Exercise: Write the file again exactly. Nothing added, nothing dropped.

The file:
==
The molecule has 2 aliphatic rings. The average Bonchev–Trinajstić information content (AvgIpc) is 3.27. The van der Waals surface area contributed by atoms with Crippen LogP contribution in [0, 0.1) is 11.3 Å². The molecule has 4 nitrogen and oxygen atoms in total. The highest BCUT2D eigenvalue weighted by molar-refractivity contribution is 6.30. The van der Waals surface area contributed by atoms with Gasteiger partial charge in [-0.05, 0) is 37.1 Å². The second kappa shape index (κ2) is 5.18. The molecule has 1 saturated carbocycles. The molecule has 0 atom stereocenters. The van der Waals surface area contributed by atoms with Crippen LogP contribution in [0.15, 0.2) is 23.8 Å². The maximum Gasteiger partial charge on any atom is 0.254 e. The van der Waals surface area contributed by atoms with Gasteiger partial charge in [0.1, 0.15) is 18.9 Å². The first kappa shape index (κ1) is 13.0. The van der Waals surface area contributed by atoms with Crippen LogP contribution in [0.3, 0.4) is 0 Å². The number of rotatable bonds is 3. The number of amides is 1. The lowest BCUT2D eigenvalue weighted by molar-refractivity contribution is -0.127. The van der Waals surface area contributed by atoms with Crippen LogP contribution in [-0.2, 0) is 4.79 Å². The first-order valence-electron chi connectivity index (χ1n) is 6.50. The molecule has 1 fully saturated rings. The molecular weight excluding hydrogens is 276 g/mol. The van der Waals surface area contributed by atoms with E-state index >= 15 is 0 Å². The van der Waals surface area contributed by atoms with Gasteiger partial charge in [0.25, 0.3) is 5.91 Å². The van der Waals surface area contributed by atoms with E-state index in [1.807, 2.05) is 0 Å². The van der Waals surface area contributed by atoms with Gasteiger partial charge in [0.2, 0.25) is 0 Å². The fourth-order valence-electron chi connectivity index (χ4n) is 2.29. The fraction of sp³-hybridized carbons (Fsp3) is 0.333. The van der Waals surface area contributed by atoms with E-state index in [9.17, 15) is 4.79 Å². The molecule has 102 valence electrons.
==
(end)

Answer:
The molecule has 2 aliphatic rings. The average Bonchev–Trinajstić information content (AvgIpc) is 3.27. The van der Waals surface area contributed by atoms with Crippen LogP contribution in [0, 0.1) is 11.3 Å². The molecule has 4 nitrogen and oxygen atoms in total. The highest BCUT2D eigenvalue weighted by molar-refractivity contribution is 6.30. The van der Waals surface area contributed by atoms with Gasteiger partial charge in [-0.05, 0) is 37.1 Å². The second kappa shape index (κ2) is 5.18. The molecule has 1 saturated carbocycles. The molecule has 0 atom stereocenters. The van der Waals surface area contributed by atoms with Crippen LogP contribution in [0.15, 0.2) is 23.8 Å². The maximum Gasteiger partial charge on any atom is 0.254 e. The van der Waals surface area contributed by atoms with Gasteiger partial charge in [0.1, 0.15) is 18.9 Å². The first kappa shape index (κ1) is 13.0. The van der Waals surface area contributed by atoms with Crippen LogP contribution in [0.3, 0.4) is 0 Å². The number of rotatable bonds is 3. The number of amides is 1. The lowest BCUT2D eigenvalue weighted by molar-refractivity contribution is -0.127. The van der Waals surface area contributed by atoms with Crippen LogP contribution in [-0.2, 0) is 4.79 Å². The first-order valence-electron chi connectivity index (χ1n) is 6.50. The molecule has 1 fully saturated rings. The molecular weight excluding hydrogens is 276 g/mol. The van der Waals surface area contributed by atoms with E-state index >= 15 is 0 Å². The van der Waals surface area contributed by atoms with Gasteiger partial charge in [0.25, 0.3) is 5.91 Å². The van der Waals surface area contributed by atoms with E-state index in [1.807, 2.05) is 0 Å². The van der Waals surface area contributed by atoms with Gasteiger partial charge in [0.2, 0.25) is 0 Å². The fourth-order valence-electron chi connectivity index (χ4n) is 2.29. The fraction of sp³-hybridized carbons (Fsp3) is 0.333. The van der Waals surface area contributed by atoms with E-state index in [9.17, 15) is 4.79 Å². The molecule has 102 valence electrons.